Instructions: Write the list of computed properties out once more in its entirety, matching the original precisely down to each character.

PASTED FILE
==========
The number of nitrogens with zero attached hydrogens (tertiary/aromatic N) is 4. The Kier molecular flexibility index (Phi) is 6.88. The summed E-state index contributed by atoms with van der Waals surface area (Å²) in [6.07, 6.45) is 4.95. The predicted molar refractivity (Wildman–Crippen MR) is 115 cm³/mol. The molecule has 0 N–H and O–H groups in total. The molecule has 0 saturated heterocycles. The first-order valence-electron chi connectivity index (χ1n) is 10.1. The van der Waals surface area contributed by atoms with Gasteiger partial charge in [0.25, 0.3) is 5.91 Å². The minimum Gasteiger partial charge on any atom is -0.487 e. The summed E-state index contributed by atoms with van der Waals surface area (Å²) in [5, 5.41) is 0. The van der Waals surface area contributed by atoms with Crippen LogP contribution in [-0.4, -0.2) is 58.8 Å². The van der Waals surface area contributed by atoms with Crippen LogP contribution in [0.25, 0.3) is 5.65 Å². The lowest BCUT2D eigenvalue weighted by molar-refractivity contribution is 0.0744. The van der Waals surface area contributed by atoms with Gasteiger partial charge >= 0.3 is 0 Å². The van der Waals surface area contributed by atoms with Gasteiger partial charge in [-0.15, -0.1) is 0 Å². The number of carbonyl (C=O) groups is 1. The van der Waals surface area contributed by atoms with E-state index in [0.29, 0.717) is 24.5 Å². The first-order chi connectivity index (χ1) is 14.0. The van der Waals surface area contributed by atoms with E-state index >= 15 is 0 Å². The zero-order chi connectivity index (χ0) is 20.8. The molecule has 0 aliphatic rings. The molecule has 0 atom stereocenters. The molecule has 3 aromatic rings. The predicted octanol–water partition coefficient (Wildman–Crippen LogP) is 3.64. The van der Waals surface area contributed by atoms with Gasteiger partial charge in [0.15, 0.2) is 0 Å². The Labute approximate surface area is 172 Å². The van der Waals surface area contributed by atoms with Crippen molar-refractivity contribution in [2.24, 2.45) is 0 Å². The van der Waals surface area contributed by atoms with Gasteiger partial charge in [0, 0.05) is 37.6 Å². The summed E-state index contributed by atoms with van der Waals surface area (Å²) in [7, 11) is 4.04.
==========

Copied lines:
The number of nitrogens with zero attached hydrogens (tertiary/aromatic N) is 4. The Kier molecular flexibility index (Phi) is 6.88. The summed E-state index contributed by atoms with van der Waals surface area (Å²) in [6.07, 6.45) is 4.95. The predicted molar refractivity (Wildman–Crippen MR) is 115 cm³/mol. The molecule has 0 N–H and O–H groups in total. The molecule has 0 saturated heterocycles. The first-order valence-electron chi connectivity index (χ1n) is 10.1. The van der Waals surface area contributed by atoms with Gasteiger partial charge in [0.25, 0.3) is 5.91 Å². The minimum Gasteiger partial charge on any atom is -0.487 e. The summed E-state index contributed by atoms with van der Waals surface area (Å²) in [5, 5.41) is 0. The van der Waals surface area contributed by atoms with Crippen LogP contribution in [-0.4, -0.2) is 58.8 Å². The van der Waals surface area contributed by atoms with Crippen LogP contribution in [0.25, 0.3) is 5.65 Å². The lowest BCUT2D eigenvalue weighted by molar-refractivity contribution is 0.0744. The van der Waals surface area contributed by atoms with Gasteiger partial charge >= 0.3 is 0 Å². The van der Waals surface area contributed by atoms with Gasteiger partial charge in [-0.15, -0.1) is 0 Å². The number of carbonyl (C=O) groups is 1. The van der Waals surface area contributed by atoms with E-state index in [0.29, 0.717) is 24.5 Å². The first-order chi connectivity index (χ1) is 14.0. The van der Waals surface area contributed by atoms with E-state index >= 15 is 0 Å². The zero-order chi connectivity index (χ0) is 20.8. The molecule has 0 aliphatic rings. The molecule has 0 atom stereocenters. The molecule has 3 aromatic rings. The predicted octanol–water partition coefficient (Wildman–Crippen LogP) is 3.64. The van der Waals surface area contributed by atoms with Gasteiger partial charge in [0.15, 0.2) is 0 Å². The Labute approximate surface area is 172 Å². The van der Waals surface area contributed by atoms with Crippen molar-refractivity contribution in [2.24, 2.45) is 0 Å². The van der Waals surface area contributed by atoms with Gasteiger partial charge in [0, 0.05) is 37.6 Å². The summed E-state index contributed by atoms with van der Waals surface area (Å²) in [7, 11) is 4.04.